§ 1. Mr. HOGGE
asked the Under-Secretary of State for India whether he is aware that concessions which are drafted to suit the conditions and terms of service of the Indian Civil Service cannot be equitably applied to other services without modification; and whether he proposes to make such modifications?
§ The UNDER-SECRETARY of STATE for INDIA (Earl Winterton)
The conditions and terms of service of the Indian Civil Service differ in many respects from those of other services. Concessions made to the first-named Service, for example, in the matter of retirement on proportionate pensions, are applied to any other Service or Services if and as required, whether with or without modifications.
§ 2. Sir W. DAVISON
asked the Under-Secretary of State for India if he will state precisely what steps have been taken substantially to improve the conditions of the Indian Civil Service, which 165 wore stated to be necessary in the Montagu-Chelmsford Report, other than the grant of overseas allowance, which was offset by the abolition of exchange compensation allowance and the fall in the exchange?
§ Earl WINTERTON
It is difficult to give the full information on this very important subject with which I am anxious to supply the hon. Member within the compass of an oral answer, and I propose, therefore, with his permission, to publish in the OFFICIAL REPORT a statement showing the various improvements in question.
§ Following is the statement promised:
§ The main improvements in the conditions of service in the Indian Civil Service are as follows:
§ Pay (a) the initial pay has been raised 50 per cent.
§ (b) under the time-scale, officers receive yearly increments. This arrangement mitigates the worst effects of the blocks in promotion which formerly occurred from time to time in different provinces.
§ (c) a substantial increase has been made in the pay of officers in the ordinary line below the higher selection appointments.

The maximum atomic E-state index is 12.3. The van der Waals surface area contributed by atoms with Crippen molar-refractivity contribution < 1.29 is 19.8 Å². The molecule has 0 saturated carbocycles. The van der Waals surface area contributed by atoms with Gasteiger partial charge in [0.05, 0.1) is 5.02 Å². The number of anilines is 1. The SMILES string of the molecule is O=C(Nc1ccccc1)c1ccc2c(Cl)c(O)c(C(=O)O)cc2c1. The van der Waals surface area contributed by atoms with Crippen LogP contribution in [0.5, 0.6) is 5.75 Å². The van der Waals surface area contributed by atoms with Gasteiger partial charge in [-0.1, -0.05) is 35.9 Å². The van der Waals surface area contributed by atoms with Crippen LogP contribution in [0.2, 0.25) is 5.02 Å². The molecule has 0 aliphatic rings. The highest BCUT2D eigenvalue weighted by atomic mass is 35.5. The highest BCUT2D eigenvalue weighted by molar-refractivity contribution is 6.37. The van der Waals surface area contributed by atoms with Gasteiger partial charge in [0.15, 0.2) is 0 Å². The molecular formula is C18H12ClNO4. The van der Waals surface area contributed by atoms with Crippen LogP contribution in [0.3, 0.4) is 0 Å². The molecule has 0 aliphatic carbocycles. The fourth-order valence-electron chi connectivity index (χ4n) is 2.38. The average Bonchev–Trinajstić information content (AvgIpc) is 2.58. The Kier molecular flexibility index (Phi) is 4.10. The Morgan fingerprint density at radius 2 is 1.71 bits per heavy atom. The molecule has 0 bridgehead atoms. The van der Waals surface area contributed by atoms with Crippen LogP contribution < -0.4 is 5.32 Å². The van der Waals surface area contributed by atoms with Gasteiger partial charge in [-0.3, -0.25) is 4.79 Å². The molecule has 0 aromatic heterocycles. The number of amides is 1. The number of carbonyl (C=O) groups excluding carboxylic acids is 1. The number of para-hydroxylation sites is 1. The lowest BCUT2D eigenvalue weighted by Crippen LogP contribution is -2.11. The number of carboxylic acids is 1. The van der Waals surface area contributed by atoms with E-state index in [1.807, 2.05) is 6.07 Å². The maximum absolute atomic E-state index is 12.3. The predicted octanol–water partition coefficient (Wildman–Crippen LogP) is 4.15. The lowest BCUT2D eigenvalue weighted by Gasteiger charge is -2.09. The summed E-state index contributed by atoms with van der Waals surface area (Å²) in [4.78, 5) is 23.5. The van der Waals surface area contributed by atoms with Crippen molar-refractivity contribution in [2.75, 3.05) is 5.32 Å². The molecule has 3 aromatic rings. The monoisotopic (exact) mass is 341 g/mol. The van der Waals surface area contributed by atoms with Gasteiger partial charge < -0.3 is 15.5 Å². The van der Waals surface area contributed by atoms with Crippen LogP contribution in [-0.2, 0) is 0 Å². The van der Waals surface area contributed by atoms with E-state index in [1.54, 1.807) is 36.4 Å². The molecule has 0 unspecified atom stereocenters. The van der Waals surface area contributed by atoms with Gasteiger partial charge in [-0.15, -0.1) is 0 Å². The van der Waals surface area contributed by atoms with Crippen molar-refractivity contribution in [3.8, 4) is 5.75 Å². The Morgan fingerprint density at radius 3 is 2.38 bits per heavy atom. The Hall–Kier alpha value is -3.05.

§ Pension.— The £1,000 annuity is from 1919 being gradually assumed by the State, the 4 per cent. contributions previously enforced being funded for the benefit of officers on retirement.
§ Leave Rules.—These have been liberalised; greater facilities are given for leave on higher pay, and furlough pay is based on 12 months' salary instead of the average of three years as formerly.
§ Travelling Allowances and Allowances on Transfer have also been increased.
§ It is the case that the improvement in pay is to a large extent represented by the overseas allowance, but the statement that this is entirely offset by the abolition of Exchange Compensation Allowance is not accurate. The following table gives the Exchange Compensation Allowance admissible, with a 1s. 4d. rupee on various salaries, and the overseas allowance for the same salaries: 166
|Salary.||Exchange Compensation Allowance.||Overseas Pay.|
|* On superior scale, 150.|
|† 250 is drawn on salaries above 1,200 and 1,425 on junior and senior scales, respectively.|
§ The overseas allowance thus greatly exceeds the Exchange Compensation Allowance previously admissible.
§ 3. Sir W. DAVISON
asked the Under-Secretary of State for India why exchange compensation has been abolished in connection with the Indian Civil Service; whether he is aware that by its abolition the adjustments of pay on the time scale have brought practically no relief to any civil servant and have actually occasioned loss to many; and whether, under these circumstances, the exchange compensation will be restored?
§ Earl WINTERTON
Exchange compensation allowance has been withdrawn from the Indian Civil Service in common with other Services in India, in pursuance of the general policy of the Indian Government that the allowance should cease to be admissible on the occasion of a revision of pay of a Service previously entitled to the concession. In any case in which the effect of such withdrawal would have been to cause an actual reduction in the emoluments of an officer, a personal allowance sufficient to make up any deficiency has been granted. The answer to the last part of the hon. Member's question is in the negative.
§ Sir W. DAVISON
So it ought to be clear that no civil servant will suffer loss. If he has been prejudiced in any way, that will be made up to him?